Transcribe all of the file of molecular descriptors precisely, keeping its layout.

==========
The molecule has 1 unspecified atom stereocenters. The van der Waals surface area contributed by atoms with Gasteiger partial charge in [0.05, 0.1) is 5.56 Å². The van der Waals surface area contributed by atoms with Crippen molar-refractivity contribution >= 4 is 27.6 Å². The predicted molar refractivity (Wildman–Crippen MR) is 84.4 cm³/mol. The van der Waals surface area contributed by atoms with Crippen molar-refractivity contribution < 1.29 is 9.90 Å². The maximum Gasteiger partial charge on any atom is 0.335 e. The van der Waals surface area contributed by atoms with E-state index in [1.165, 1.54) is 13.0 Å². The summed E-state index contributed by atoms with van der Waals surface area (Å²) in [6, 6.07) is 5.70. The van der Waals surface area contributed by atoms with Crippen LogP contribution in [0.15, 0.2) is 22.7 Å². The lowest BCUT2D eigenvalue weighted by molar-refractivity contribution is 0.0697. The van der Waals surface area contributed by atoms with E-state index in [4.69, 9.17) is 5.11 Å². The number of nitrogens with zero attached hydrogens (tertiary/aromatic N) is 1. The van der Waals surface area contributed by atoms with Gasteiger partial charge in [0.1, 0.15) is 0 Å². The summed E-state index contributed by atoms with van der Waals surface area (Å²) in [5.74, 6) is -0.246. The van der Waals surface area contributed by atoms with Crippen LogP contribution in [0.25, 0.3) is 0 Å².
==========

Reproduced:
The molecule has 1 unspecified atom stereocenters. The van der Waals surface area contributed by atoms with Gasteiger partial charge in [0.05, 0.1) is 5.56 Å². The van der Waals surface area contributed by atoms with Crippen molar-refractivity contribution >= 4 is 27.6 Å². The predicted molar refractivity (Wildman–Crippen MR) is 84.4 cm³/mol. The van der Waals surface area contributed by atoms with Crippen molar-refractivity contribution < 1.29 is 9.90 Å². The maximum Gasteiger partial charge on any atom is 0.335 e. The van der Waals surface area contributed by atoms with E-state index in [1.165, 1.54) is 13.0 Å². The summed E-state index contributed by atoms with van der Waals surface area (Å²) in [6, 6.07) is 5.70. The van der Waals surface area contributed by atoms with Crippen LogP contribution in [0.15, 0.2) is 22.7 Å². The lowest BCUT2D eigenvalue weighted by molar-refractivity contribution is 0.0697. The van der Waals surface area contributed by atoms with E-state index in [4.69, 9.17) is 5.11 Å². The number of nitrogens with zero attached hydrogens (tertiary/aromatic N) is 1. The van der Waals surface area contributed by atoms with Gasteiger partial charge in [0.1, 0.15) is 0 Å². The summed E-state index contributed by atoms with van der Waals surface area (Å²) in [5.74, 6) is -0.246. The van der Waals surface area contributed by atoms with Crippen LogP contribution in [0.25, 0.3) is 0 Å².